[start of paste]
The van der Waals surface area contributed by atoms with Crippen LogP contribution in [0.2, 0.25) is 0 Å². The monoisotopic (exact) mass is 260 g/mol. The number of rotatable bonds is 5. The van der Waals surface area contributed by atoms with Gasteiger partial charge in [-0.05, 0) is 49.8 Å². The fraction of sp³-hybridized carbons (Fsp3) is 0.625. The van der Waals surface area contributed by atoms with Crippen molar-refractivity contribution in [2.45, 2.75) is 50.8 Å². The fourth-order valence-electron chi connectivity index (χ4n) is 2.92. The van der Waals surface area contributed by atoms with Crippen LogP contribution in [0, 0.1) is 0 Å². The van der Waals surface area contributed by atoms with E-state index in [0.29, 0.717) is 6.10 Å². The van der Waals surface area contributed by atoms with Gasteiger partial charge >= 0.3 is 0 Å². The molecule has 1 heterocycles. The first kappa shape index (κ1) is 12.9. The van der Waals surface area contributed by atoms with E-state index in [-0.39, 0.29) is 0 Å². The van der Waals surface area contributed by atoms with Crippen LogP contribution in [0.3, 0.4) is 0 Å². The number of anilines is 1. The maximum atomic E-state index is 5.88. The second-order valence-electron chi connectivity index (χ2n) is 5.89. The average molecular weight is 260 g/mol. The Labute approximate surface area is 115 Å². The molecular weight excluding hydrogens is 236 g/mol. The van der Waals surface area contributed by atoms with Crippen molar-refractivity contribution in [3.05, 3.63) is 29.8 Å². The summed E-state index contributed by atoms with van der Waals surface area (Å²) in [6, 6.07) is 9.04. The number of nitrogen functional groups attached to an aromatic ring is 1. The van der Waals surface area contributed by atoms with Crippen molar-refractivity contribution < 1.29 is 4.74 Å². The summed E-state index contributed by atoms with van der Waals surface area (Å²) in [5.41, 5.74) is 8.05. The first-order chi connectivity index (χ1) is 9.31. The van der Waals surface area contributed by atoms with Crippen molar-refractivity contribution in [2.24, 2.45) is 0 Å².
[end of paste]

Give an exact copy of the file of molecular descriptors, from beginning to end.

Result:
The van der Waals surface area contributed by atoms with Crippen LogP contribution in [0.2, 0.25) is 0 Å². The monoisotopic (exact) mass is 260 g/mol. The number of rotatable bonds is 5. The van der Waals surface area contributed by atoms with Gasteiger partial charge in [-0.05, 0) is 49.8 Å². The fraction of sp³-hybridized carbons (Fsp3) is 0.625. The van der Waals surface area contributed by atoms with Crippen molar-refractivity contribution in [2.45, 2.75) is 50.8 Å². The fourth-order valence-electron chi connectivity index (χ4n) is 2.92. The van der Waals surface area contributed by atoms with Crippen LogP contribution in [0, 0.1) is 0 Å². The van der Waals surface area contributed by atoms with E-state index in [0.29, 0.717) is 6.10 Å². The van der Waals surface area contributed by atoms with Gasteiger partial charge >= 0.3 is 0 Å². The molecule has 1 heterocycles. The first kappa shape index (κ1) is 12.9. The van der Waals surface area contributed by atoms with E-state index in [-0.39, 0.29) is 0 Å². The van der Waals surface area contributed by atoms with Crippen LogP contribution in [0.3, 0.4) is 0 Å². The number of anilines is 1. The maximum atomic E-state index is 5.88. The second-order valence-electron chi connectivity index (χ2n) is 5.89. The average molecular weight is 260 g/mol. The Labute approximate surface area is 115 Å². The molecular weight excluding hydrogens is 236 g/mol. The van der Waals surface area contributed by atoms with Crippen molar-refractivity contribution in [3.05, 3.63) is 29.8 Å². The summed E-state index contributed by atoms with van der Waals surface area (Å²) in [6, 6.07) is 9.04. The number of nitrogen functional groups attached to an aromatic ring is 1. The van der Waals surface area contributed by atoms with Crippen molar-refractivity contribution < 1.29 is 4.74 Å². The summed E-state index contributed by atoms with van der Waals surface area (Å²) in [5.41, 5.74) is 8.05. The first-order chi connectivity index (χ1) is 9.31. The van der Waals surface area contributed by atoms with Crippen molar-refractivity contribution in [2.24, 2.45) is 0 Å².